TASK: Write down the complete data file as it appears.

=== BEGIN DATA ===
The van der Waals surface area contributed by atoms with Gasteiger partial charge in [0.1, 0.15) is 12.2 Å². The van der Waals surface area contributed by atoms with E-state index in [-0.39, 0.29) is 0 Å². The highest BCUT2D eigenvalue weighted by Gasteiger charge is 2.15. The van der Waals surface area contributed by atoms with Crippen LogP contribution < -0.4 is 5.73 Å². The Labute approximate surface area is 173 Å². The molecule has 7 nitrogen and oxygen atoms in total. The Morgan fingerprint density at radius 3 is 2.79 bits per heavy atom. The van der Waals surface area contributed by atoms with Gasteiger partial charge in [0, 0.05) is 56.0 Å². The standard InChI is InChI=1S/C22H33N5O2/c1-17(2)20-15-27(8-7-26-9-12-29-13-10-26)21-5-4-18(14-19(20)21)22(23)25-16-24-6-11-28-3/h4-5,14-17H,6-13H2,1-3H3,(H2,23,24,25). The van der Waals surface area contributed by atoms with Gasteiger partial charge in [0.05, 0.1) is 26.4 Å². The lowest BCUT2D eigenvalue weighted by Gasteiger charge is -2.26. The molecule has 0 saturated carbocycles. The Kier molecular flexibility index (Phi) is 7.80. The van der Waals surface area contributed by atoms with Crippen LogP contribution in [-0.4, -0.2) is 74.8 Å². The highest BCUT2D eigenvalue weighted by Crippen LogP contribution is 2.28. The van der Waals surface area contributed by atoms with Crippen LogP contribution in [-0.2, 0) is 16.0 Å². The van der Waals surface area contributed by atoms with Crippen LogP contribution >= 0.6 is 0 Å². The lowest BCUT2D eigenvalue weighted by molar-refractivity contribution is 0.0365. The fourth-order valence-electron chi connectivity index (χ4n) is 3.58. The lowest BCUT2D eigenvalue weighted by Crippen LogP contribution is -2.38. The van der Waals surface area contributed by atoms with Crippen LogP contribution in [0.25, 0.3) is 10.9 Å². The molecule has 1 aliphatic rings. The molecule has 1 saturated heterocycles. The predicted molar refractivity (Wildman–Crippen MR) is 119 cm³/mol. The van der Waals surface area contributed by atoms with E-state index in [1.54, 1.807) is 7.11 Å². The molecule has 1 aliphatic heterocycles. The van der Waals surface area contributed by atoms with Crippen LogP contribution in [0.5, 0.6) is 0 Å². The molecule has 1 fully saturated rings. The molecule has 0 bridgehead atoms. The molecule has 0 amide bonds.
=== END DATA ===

The van der Waals surface area contributed by atoms with Gasteiger partial charge in [0.1, 0.15) is 12.2 Å². The van der Waals surface area contributed by atoms with E-state index in [-0.39, 0.29) is 0 Å². The highest BCUT2D eigenvalue weighted by Gasteiger charge is 2.15. The van der Waals surface area contributed by atoms with Crippen LogP contribution < -0.4 is 5.73 Å². The Labute approximate surface area is 173 Å². The molecule has 7 nitrogen and oxygen atoms in total. The Morgan fingerprint density at radius 3 is 2.79 bits per heavy atom. The van der Waals surface area contributed by atoms with Gasteiger partial charge in [0, 0.05) is 56.0 Å². The standard InChI is InChI=1S/C22H33N5O2/c1-17(2)20-15-27(8-7-26-9-12-29-13-10-26)21-5-4-18(14-19(20)21)22(23)25-16-24-6-11-28-3/h4-5,14-17H,6-13H2,1-3H3,(H2,23,24,25). The van der Waals surface area contributed by atoms with Gasteiger partial charge in [0.05, 0.1) is 26.4 Å². The lowest BCUT2D eigenvalue weighted by Gasteiger charge is -2.26. The molecule has 0 saturated carbocycles. The Kier molecular flexibility index (Phi) is 7.80. The van der Waals surface area contributed by atoms with Crippen LogP contribution in [-0.4, -0.2) is 74.8 Å². The highest BCUT2D eigenvalue weighted by Crippen LogP contribution is 2.28. The van der Waals surface area contributed by atoms with Crippen LogP contribution in [-0.2, 0) is 16.0 Å². The van der Waals surface area contributed by atoms with Crippen LogP contribution >= 0.6 is 0 Å². The lowest BCUT2D eigenvalue weighted by molar-refractivity contribution is 0.0365. The fourth-order valence-electron chi connectivity index (χ4n) is 3.58. The lowest BCUT2D eigenvalue weighted by Crippen LogP contribution is -2.38. The van der Waals surface area contributed by atoms with Crippen LogP contribution in [0.25, 0.3) is 10.9 Å². The molecule has 1 aliphatic rings. The molecule has 1 saturated heterocycles. The predicted molar refractivity (Wildman–Crippen MR) is 119 cm³/mol. The van der Waals surface area contributed by atoms with E-state index in [1.54, 1.807) is 7.11 Å². The molecule has 1 aliphatic heterocycles. The van der Waals surface area contributed by atoms with Crippen LogP contribution in [0.5, 0.6) is 0 Å². The molecule has 1 fully saturated rings. The molecule has 0 bridgehead atoms. The molecule has 0 amide bonds.